"There are lasting mental impacts, emotional health impacts," said Bensel, an immigrant from Bangladesh who also practices Islam and was in Arkansas when 9/11 occurred. "Think about living in fear all of the time, going outside and you never know when you are going to be harassed."
"That takes a toll," she said. "That makes you feel like you are less involved and kind of withdrawn from the rest of the community. You can imagine how that feels."
Bensel said that through her research as well as her personal experience as a member of the Muslim community in Little Rock, she is aware of women who prefer to wear traditional Muslim dress in public who are still afraid to venture out much alone.
"Even now, those who wear the traditional Muslim outfits and coverings often feel like they are looked down upon or harassed," Bensel said.
She said mosques in Little Rock still have security cameras and sometimes even security guards, particularly during holidays when more people attend.
"We need to have a security guard when we go practice our faith," Bensel said.
In the fall of 2016, vandals spray painted a mosque in Fort Smith with anti-Islamic and other vulgar messaging. Before that, just across the border in Joplin, Mo., a mosque was burned to the ground in August 2012.
The researcher also said that many of the people she is interviewing for her study who have experienced some type of discrimination or fear of discrimination trace the emergence of that fear to Sept. 11, 2001.
"In the preliminary interviews we have done, 9/11 comes up a lot," she said. "Participants [in the study], so far, have been saying that is when the climate changed, and they became more fearful."
Nearly half of respondents in a 2017 Pew Research Center survey of U.S. Muslims said they experienced at least one instance of religious discrimination within the year before. Yet 49% said someone expressed support for them because of their religion during the same time period.
Some do say that in the aftermath of 9/11, there was a surprising outpouring of support from different faiths, from people in the community, strangers calling to check to see if Muslims living in Little Rock needed help.
Dr. Mohammed Moursi, a vascular surgeon at the University of Arkansas for Medical Sciences who is from Egypt, said after the attacks he was invited to numerous churches and community organizations to speak about his Muslim faith. UAMS also asked him to speak on behalf of the Muslim community at an event after the attacks.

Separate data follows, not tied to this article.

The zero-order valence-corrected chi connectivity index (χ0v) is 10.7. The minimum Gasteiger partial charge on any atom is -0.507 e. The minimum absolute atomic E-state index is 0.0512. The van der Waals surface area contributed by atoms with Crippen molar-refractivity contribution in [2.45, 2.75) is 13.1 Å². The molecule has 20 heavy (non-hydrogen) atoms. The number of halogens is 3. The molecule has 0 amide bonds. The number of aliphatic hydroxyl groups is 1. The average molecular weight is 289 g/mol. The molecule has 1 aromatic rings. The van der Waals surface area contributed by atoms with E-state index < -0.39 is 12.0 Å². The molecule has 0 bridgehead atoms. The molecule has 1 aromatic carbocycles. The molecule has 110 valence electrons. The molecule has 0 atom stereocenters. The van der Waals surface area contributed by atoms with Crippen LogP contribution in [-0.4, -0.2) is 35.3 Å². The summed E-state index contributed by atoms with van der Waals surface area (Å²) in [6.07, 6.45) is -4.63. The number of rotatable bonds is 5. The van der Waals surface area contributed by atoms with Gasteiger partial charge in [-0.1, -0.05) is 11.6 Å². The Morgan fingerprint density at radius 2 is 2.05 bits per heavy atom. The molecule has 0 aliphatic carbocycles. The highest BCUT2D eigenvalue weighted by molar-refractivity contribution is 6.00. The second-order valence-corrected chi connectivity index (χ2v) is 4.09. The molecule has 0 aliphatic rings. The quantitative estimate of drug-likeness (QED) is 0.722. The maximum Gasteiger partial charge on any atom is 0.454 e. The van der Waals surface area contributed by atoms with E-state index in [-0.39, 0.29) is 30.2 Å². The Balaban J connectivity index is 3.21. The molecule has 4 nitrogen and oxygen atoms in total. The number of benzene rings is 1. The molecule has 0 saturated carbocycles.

"I did have concerns [after the attacks]," said Moursi, who moved to Little Rock in 1995. "I felt grief for the Muslim community at-large, that we would be grouped into these extremists who were clearly outside the fold of the religion."
"I was devastated that these people were acting this way in the name of my religion," he said.
He said every day people from Little Rock and across Arkansas would call the mosque he attends "to make sure we were OK."
"Everyone was reaching out, wanting to have knowledge, wanting to know if they could help, checking on us," Moursi said. "That made me feel part of a family or a community, and that was rewarding."
One overriding theme among members of the Muslim community in Arkansas who experienced 9/11 and its aftermath is ongoing community involvement and the desire to continue to push for acceptance of their faith in the state.
For Arsala Khan, a doctoral candidate in criminal justice at UALR, the attacks were a seminal moment, defining a trajectory in her life in which she hopes to help those who are subjugated to discrimination of many types.
"I was completely transformed into a radical, but I am a radical who is absolutely, staunchly nonviolent," she said. "I am a radical of love. That is the greatest, strongest force. It moves generations."
"People think hate is as strong," Arsala Khan said. "But hate will eventually run out."
Editor’s Note: This is the fifth in a series of articles looking back at the Sept. 11, 2001, terrorist attacks and Arkansans whose lives were changed.